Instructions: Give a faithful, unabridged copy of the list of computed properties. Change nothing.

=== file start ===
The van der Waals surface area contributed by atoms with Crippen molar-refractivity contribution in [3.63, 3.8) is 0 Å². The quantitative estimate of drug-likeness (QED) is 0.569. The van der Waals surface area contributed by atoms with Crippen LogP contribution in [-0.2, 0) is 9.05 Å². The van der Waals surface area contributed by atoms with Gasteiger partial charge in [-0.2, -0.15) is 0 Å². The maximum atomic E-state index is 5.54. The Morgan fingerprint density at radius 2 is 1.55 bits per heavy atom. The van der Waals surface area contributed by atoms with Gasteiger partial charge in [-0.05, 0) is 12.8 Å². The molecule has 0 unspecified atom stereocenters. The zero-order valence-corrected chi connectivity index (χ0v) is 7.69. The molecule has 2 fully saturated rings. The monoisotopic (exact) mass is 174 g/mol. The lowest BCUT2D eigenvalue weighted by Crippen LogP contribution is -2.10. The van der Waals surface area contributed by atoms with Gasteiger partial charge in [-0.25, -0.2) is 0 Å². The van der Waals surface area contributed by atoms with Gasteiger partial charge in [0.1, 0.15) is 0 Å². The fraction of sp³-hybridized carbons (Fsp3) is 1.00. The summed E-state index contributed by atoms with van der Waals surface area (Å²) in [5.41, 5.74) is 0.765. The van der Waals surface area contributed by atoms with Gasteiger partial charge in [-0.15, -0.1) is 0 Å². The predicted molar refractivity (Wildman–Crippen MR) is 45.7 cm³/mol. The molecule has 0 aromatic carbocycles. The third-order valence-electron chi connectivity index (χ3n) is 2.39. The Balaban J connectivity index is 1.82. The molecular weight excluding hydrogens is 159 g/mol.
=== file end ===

The van der Waals surface area contributed by atoms with Crippen molar-refractivity contribution in [3.63, 3.8) is 0 Å². The quantitative estimate of drug-likeness (QED) is 0.569. The van der Waals surface area contributed by atoms with Crippen LogP contribution in [-0.2, 0) is 9.05 Å². The van der Waals surface area contributed by atoms with Gasteiger partial charge in [-0.2, -0.15) is 0 Å². The maximum atomic E-state index is 5.54. The Morgan fingerprint density at radius 2 is 1.55 bits per heavy atom. The van der Waals surface area contributed by atoms with Gasteiger partial charge in [-0.05, 0) is 12.8 Å². The molecule has 0 unspecified atom stereocenters. The zero-order valence-corrected chi connectivity index (χ0v) is 7.69. The molecule has 2 fully saturated rings. The monoisotopic (exact) mass is 174 g/mol. The lowest BCUT2D eigenvalue weighted by Crippen LogP contribution is -2.10. The van der Waals surface area contributed by atoms with Gasteiger partial charge in [-0.25, -0.2) is 0 Å². The van der Waals surface area contributed by atoms with Gasteiger partial charge in [0.1, 0.15) is 0 Å². The fraction of sp³-hybridized carbons (Fsp3) is 1.00. The summed E-state index contributed by atoms with van der Waals surface area (Å²) in [5.41, 5.74) is 0.765. The van der Waals surface area contributed by atoms with Gasteiger partial charge in [-0.15, -0.1) is 0 Å². The predicted molar refractivity (Wildman–Crippen MR) is 45.7 cm³/mol. The molecule has 0 aromatic carbocycles. The third-order valence-electron chi connectivity index (χ3n) is 2.39. The Balaban J connectivity index is 1.82. The molecular weight excluding hydrogens is 159 g/mol.